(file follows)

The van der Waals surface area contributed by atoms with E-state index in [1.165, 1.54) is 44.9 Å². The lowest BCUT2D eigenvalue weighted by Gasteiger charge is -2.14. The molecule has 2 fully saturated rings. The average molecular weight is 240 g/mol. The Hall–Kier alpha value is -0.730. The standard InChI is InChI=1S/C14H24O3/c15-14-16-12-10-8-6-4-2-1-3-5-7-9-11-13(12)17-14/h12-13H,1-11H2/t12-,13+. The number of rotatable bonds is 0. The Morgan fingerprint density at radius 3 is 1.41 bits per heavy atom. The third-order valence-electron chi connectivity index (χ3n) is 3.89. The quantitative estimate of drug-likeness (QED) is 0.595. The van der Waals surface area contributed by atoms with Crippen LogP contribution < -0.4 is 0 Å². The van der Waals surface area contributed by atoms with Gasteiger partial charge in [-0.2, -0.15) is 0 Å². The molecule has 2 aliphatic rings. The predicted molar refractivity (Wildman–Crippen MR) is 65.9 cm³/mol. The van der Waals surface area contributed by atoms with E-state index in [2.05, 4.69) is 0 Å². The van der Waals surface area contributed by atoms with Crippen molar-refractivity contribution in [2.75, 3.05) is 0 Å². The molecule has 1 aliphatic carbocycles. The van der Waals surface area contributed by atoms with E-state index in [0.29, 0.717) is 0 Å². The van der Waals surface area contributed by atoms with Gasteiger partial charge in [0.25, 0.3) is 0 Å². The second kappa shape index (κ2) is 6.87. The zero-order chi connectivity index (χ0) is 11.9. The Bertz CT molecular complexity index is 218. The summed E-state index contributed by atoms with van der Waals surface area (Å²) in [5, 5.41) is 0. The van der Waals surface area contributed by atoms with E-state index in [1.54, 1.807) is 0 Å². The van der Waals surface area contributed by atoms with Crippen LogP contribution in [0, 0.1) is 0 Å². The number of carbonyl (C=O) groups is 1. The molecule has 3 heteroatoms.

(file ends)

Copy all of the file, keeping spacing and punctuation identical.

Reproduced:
The van der Waals surface area contributed by atoms with E-state index in [1.165, 1.54) is 44.9 Å². The lowest BCUT2D eigenvalue weighted by Gasteiger charge is -2.14. The molecule has 2 fully saturated rings. The average molecular weight is 240 g/mol. The Hall–Kier alpha value is -0.730. The standard InChI is InChI=1S/C14H24O3/c15-14-16-12-10-8-6-4-2-1-3-5-7-9-11-13(12)17-14/h12-13H,1-11H2/t12-,13+. The number of rotatable bonds is 0. The Morgan fingerprint density at radius 3 is 1.41 bits per heavy atom. The third-order valence-electron chi connectivity index (χ3n) is 3.89. The quantitative estimate of drug-likeness (QED) is 0.595. The van der Waals surface area contributed by atoms with Crippen LogP contribution < -0.4 is 0 Å². The van der Waals surface area contributed by atoms with Gasteiger partial charge in [-0.2, -0.15) is 0 Å². The molecule has 2 aliphatic rings. The predicted molar refractivity (Wildman–Crippen MR) is 65.9 cm³/mol. The van der Waals surface area contributed by atoms with E-state index in [2.05, 4.69) is 0 Å². The van der Waals surface area contributed by atoms with Crippen molar-refractivity contribution in [2.75, 3.05) is 0 Å². The molecule has 1 aliphatic carbocycles. The van der Waals surface area contributed by atoms with E-state index in [0.29, 0.717) is 0 Å². The van der Waals surface area contributed by atoms with Gasteiger partial charge in [0.25, 0.3) is 0 Å². The second kappa shape index (κ2) is 6.87. The zero-order chi connectivity index (χ0) is 11.9. The Bertz CT molecular complexity index is 218. The summed E-state index contributed by atoms with van der Waals surface area (Å²) in [5, 5.41) is 0. The van der Waals surface area contributed by atoms with E-state index in [1.54, 1.807) is 0 Å². The van der Waals surface area contributed by atoms with Crippen LogP contribution in [0, 0.1) is 0 Å². The number of carbonyl (C=O) groups is 1. The molecule has 3 heteroatoms.